A new guideline for antithrombotic management has recently been published.1 This Dutch guideline advises doctors about the prevention and treatment of venous thromboembolism (VTE). Furthermore, the guideline outlines the indication when bridging of anticoagulation is needed, and implicated the HESTIA criteria, a clinical score for outpatient treatment of patients with a newly diagnosed pulmonary embolism (PE).2 We would like to recommend our readers to read this new guideline, which is easily accessible online1 as well as a practical Dutch summary published recently.3
A main question remains unanswered: what is the length of treatment of a first episode VTE? As compared with the previous guideline,4 a change of practice has been proposed; namely, to treat a patient with an idiopathic VTE for three months, after which the physician is recommended to evaluate his treatment yearly. The continuation of the antithrombotic treatment should be considered if the risk of a recurrent venous thrombotic event outweighs the bleeding risk.1
The recurrent rate after a first idiopathic thrombotic event is 30% in five years.5-7 Additional treatment of anticoagulant treatment in unprovoked pulmonary embolism did not prevent the recurrence of VTE after antithrombotic treatment was discontinued.5 The type of VTE is of importance in the recurrence rate as well. Patients presenting with PE are three times more likely to suffer a recurrence PE than patients presenting with a deep venous thrombosis.6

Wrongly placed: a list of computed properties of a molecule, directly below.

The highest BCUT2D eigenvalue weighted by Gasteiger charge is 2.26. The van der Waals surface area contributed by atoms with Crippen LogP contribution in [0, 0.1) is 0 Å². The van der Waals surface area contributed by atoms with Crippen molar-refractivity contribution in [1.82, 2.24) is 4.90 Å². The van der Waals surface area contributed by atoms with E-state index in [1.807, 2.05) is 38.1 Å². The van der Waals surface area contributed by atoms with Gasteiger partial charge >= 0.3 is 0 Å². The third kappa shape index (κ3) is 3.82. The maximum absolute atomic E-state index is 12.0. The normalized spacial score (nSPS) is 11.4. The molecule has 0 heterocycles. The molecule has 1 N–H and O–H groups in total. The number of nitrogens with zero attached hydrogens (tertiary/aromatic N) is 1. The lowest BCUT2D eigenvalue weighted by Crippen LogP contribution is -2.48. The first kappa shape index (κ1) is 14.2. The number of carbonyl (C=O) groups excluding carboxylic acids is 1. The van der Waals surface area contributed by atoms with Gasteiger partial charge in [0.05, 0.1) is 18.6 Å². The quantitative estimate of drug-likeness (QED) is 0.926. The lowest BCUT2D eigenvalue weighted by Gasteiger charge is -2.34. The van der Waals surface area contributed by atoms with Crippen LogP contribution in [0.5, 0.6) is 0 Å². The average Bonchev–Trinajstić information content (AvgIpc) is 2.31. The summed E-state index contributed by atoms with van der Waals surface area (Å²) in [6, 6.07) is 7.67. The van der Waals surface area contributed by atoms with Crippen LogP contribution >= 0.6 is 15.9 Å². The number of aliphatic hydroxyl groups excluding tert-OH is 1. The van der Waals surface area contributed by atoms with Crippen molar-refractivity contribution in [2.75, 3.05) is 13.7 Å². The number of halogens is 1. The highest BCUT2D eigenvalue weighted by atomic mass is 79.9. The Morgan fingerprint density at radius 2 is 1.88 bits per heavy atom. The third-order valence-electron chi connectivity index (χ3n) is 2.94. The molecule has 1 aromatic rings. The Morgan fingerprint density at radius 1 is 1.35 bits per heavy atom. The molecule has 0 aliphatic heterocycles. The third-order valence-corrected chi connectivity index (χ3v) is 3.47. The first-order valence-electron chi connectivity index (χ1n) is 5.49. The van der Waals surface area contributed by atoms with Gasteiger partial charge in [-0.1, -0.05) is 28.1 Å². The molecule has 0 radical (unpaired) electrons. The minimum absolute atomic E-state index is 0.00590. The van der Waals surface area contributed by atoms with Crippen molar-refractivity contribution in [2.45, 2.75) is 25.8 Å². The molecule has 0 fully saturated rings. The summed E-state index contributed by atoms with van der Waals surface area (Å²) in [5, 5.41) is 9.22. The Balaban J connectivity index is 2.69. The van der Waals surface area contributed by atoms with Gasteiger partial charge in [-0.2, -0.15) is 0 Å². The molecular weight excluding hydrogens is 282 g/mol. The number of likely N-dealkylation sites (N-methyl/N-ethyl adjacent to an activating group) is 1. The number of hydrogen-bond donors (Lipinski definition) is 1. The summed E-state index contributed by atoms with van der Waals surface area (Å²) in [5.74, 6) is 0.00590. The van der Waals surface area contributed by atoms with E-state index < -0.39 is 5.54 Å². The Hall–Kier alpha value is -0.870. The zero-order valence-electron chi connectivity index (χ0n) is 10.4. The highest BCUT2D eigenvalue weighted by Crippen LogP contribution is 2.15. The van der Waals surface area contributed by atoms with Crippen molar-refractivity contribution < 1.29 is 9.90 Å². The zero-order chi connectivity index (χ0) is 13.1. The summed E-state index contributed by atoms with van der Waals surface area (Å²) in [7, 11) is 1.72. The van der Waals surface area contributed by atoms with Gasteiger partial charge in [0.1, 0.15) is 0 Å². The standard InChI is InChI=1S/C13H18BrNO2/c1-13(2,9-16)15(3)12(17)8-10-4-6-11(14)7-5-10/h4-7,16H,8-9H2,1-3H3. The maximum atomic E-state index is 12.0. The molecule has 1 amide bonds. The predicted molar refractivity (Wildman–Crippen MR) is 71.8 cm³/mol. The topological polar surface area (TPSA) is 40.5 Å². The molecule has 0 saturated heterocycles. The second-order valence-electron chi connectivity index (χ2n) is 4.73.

It would be a challenge for the physician to annually re-evaluate the continuation of antithrombotic treatment for each individual patient. It is unknown to what extent this patient group will burden the outpatient clinics. Or should the primary physician be left with this yearly consult? The main goal should be the communication with the patient, leading to a shared decision to continue his antithrombotic treatment or not. In addition, we could gain more experience with the usage of direct oral anticoagulants (DOACs) and therefore a yearly consult might be just what is needed to get a better overview of the side effects of DOACs.
The guideline1 does not elucidate whether patients who are currently using a vitamin K antagonist (VKA) should switch to a DOAC. DOACs have less bleeding complications and are more patient friendly, as no regular laboratory control is needed. In this issue of the Netherlands Journal of Medicine, Brekelmans et al.8 performed a questionnaire in patients using a VKA, proposing a choice: VKA or DOAC. A majority of the patients were willing to switch to a DOAC. In addition, for VKA and DOACs the ‘to switch or not to switch’ decision should be based on clinical parameters as well.9
Finally, the outcome of antithrombotic treatment versus no-treatment is of great interest, as most probably not many patients will choose to take pills for a lifetime. What would the doctor choose if he were the patient?